New York City Mayor Michael Bloomberg on Sunday demanded that the two candidates for president step up and explain how they intend to avoid future tragedies like the horrific shootings in Aurora, Colo.
“This really is an enormous problem for the country, and it’s up to these two presidential candidates,” he said on CBS’ “Face The Nation.” “They want to lead this country and they’ve said things before that they’re in favor of banning things like assault weapons. Where are they now, and why don’t they stand up? If they want our votes, they better.”
Bloomberg noted that President Obama and Mitt Romney have previously backed measures to limit the sale of deadly weapons, accusing both of them of going soft on the cause in the face of political pressure.
“The governor has apparently changed his views and the president has spent the last three years trying to avoid the issue — or if he’s facing it I don’t know anybody that’s seen him face it.”
As Illinois state senator, Obama voted to ban semiautomatic assault weapons and to limit on handgun purchases to one a month. As a presidential candidate, he supported a renewal of the assault weapons ban, but ran away from the cause shortly after getting elected.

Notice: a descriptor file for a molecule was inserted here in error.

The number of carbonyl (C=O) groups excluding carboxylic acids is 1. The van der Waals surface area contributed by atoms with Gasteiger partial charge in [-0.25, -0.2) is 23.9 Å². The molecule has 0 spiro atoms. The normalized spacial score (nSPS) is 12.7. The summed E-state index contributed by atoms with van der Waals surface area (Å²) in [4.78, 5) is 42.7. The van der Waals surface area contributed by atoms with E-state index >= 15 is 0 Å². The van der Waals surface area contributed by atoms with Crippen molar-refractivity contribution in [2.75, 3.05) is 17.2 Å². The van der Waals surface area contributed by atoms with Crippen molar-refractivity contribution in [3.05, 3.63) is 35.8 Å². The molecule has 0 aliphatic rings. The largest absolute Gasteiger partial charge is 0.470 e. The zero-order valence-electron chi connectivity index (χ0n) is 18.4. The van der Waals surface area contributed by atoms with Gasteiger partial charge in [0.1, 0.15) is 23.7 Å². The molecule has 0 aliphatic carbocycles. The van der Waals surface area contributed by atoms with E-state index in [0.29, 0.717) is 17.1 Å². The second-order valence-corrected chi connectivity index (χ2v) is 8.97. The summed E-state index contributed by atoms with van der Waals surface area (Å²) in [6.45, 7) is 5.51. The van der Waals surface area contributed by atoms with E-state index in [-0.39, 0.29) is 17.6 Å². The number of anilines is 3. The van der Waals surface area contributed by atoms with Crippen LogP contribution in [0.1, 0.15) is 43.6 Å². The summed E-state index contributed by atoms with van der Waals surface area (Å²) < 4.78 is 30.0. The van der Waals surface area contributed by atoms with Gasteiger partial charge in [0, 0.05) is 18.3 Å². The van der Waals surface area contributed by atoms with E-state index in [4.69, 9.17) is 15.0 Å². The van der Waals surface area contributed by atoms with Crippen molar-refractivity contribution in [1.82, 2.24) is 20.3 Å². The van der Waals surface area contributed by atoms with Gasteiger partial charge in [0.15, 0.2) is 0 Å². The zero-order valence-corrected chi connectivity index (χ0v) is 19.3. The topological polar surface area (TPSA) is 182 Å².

As Massachusetts governor, Romney in 2004 signed a state ban on assault weapons, saying, “These guns are not made for recreation or self-defense. They are instruments of destruction with the sole purpose of hunting down and killing people.”
The New York City mayor accused the National Rifle Association of pushing the federal government not to rigorously enforce gun laws, and posited that much can be accomplished with a few tweaks. He called for closing a loophole that permits the sale of firearms without a background check at guns shows, and requiring states to more actively keep and share records of people with psychiatric problems.
“We don’t need more laws — we need a couple of fixes,” he said.
Don’t expect any action from Obama. Asked Friday whether the Aurora massacre warrants a review of gun safety laws, White House spokesman Jay Carney would only say the president supports “common-sense measures that protect Second Amendment rights of Americans, while ensuring that those who should not have guns under existing law do not get them.”
The appetite for gun restrictions in Congress has plummeted since the 1990s. Democratic leaders have largely abandoned the issue and the NRA has scored victory after victory.